Saturday, June 20, 2015

JP Morgan On Greece: The Collateral Has Run Out

Watch for queues at the banks.

Way back in September 2007 we noted that some lunatic at FT Alphaville was posting at 11:22 pm:
All Chauffeur Alert! Bank of England Court convenes
and thought this might be a story to keep an eye on.

The next day, Friday the 14th, it was:
Northern Rock: Customers line up to withdraw funds
This is a bit more interesting than the "Move along, nothing to see here" that we got from the Bank of England last night....

On Saturday:
Northern Rock (LON: NRK) Updates
...When I read that The City's Stockbrokers and Fund Managers were queuing up to withdraw their deposits, well, it gets your attention....

By then I had sort of lost it:
Panic on the streets of Britain: Northern rocked, City shocked

Rock, Paper, Scissored
I seem to be channeling the Post.

So yes, watch for lines at the banks.

From ZeroHedge:

"The Collateral Has Run Out" - JPM Warns ECB Will Use Greek "Nuclear Option" If No Monday Deal
In Athens on Friday, the ATM lines began to form in earnest.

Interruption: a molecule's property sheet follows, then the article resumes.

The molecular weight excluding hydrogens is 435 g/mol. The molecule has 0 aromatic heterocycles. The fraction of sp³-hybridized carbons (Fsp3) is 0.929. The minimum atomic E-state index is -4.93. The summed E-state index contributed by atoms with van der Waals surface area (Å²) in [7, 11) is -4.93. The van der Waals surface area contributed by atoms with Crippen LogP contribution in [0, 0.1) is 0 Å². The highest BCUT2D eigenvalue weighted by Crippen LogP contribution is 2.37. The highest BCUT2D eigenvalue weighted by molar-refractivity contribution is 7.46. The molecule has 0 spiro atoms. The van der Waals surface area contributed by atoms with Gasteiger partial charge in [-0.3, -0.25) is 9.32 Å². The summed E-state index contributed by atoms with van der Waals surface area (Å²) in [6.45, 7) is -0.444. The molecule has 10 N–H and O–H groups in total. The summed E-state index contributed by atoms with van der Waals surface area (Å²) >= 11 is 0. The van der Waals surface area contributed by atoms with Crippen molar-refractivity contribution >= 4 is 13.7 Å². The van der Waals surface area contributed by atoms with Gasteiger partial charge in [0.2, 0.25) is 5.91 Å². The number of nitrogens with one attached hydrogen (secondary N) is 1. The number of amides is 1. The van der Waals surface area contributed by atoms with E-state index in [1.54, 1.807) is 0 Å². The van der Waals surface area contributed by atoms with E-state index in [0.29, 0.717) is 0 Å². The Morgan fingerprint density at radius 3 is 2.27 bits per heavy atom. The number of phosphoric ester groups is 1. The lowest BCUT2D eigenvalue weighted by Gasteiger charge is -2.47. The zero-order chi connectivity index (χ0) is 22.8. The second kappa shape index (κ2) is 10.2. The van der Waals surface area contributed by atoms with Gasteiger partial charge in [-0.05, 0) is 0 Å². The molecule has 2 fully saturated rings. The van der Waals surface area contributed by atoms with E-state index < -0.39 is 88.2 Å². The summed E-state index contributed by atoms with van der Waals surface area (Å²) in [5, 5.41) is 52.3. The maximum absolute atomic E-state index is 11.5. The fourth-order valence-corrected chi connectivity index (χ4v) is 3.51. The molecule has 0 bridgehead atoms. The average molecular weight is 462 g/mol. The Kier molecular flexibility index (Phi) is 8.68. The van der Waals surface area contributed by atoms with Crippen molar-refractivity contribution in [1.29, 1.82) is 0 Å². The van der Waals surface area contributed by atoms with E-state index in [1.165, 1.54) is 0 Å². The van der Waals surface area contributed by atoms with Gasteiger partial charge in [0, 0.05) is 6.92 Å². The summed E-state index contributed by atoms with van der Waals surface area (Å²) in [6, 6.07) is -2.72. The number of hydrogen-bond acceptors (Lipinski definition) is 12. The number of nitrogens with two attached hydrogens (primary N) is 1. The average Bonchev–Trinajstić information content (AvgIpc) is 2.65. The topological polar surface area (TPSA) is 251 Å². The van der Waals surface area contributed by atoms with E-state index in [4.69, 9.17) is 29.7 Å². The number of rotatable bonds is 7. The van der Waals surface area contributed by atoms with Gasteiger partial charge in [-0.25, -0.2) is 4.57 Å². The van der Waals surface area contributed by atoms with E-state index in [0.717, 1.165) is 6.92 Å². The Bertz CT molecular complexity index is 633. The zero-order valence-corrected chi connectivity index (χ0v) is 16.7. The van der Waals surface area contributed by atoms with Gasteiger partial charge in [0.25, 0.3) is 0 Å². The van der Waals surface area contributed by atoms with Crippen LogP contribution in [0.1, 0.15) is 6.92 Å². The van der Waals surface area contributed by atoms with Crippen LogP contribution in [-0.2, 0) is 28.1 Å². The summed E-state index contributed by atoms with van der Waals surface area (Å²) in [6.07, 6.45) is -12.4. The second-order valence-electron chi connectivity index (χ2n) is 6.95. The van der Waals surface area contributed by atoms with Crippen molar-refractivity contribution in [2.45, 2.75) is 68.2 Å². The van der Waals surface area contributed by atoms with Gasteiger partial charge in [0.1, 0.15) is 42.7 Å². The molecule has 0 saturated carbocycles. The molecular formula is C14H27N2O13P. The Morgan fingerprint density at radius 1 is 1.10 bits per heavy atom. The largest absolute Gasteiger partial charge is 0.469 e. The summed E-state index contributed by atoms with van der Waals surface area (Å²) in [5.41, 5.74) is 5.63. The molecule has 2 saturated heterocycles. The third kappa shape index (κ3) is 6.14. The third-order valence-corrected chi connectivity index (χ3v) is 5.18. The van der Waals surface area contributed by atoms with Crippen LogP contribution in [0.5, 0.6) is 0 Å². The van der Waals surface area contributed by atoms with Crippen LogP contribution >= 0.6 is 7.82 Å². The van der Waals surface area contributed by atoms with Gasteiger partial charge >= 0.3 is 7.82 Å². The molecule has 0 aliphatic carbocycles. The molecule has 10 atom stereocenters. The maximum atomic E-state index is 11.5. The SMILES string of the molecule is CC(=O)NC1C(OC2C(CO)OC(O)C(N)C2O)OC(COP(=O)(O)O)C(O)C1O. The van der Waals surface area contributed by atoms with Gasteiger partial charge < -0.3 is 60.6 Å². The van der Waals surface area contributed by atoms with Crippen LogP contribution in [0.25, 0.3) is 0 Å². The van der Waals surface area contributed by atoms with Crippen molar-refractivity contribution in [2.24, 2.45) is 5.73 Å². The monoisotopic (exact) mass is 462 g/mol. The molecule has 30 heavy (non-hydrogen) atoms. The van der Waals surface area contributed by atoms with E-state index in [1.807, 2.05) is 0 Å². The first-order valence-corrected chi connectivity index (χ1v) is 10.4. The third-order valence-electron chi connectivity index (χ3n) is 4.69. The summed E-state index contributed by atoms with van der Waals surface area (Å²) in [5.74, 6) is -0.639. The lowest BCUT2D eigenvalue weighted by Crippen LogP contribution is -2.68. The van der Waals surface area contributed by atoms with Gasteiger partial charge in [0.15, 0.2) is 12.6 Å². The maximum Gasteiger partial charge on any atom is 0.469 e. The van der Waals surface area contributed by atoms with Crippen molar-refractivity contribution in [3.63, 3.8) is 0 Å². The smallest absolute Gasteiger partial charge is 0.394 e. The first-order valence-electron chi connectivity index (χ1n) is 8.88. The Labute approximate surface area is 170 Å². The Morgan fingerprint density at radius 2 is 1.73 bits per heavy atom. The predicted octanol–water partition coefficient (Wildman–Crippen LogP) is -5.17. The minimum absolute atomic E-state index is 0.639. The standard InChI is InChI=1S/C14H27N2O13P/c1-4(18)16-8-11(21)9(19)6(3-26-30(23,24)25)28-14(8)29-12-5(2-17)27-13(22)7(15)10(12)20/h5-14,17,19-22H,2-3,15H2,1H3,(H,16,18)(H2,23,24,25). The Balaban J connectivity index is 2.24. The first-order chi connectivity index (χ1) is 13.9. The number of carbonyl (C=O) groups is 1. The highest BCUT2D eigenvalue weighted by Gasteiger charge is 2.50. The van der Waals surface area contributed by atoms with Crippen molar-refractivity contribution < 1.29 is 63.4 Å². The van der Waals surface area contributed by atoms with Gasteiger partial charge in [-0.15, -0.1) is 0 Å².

Although estimates vary, Kathimerini, citing Greek banking officials, puts Friday’s deposit outflow at €1.7 billion. If true, that would mark a serious step up from the estimated €1.2 billion that left the banking system on Thursday and serves to underscore just how critical the ECB’s emergency decision to lift the ELA cap by €1.8 billion truly was. “Banks expressed relief following Frankfurt’s reaction, acknowledging that Friday could have ended very differently without a new cash injection,” the Greek daily said, adding that the ECB’s expectation of “a positive outcome in Monday’s meeting”, suggests ELA could be frozen if the stalemate remains after leaders convene the ad hoc summit. Bloomberg has more on the summit:
Dorothea Lambros stood outside an HSBC branch in central Athens on Friday afternoon, an envelope stuffed with cash in one hand and a 38,000 euro ($43,000) cashier’s check in the other.

She was a few minutes too late to make her deposit at the London-based bank. She was too scared to take her life-savings back to her Greek bank. She worried it wouldn’t survive the weekend.

“I don’t know what happens on Monday,” said Lambros, a 58-year-old government employee.

Nobody does. Every shifting deadline, every last-gasp effort has built up to this: a nation that went to sleep on Friday not knowing what Monday will bring. A deal, or more brinkmanship. Shuttered banks and empty cash machines, or a few more days of euros in their pockets and drachmas in their past - - and maybe their future....

Yesterday at ZeroHedge:
"Bank Holiday" Preparations Begin In Greece, Lines Form At Athens ATMs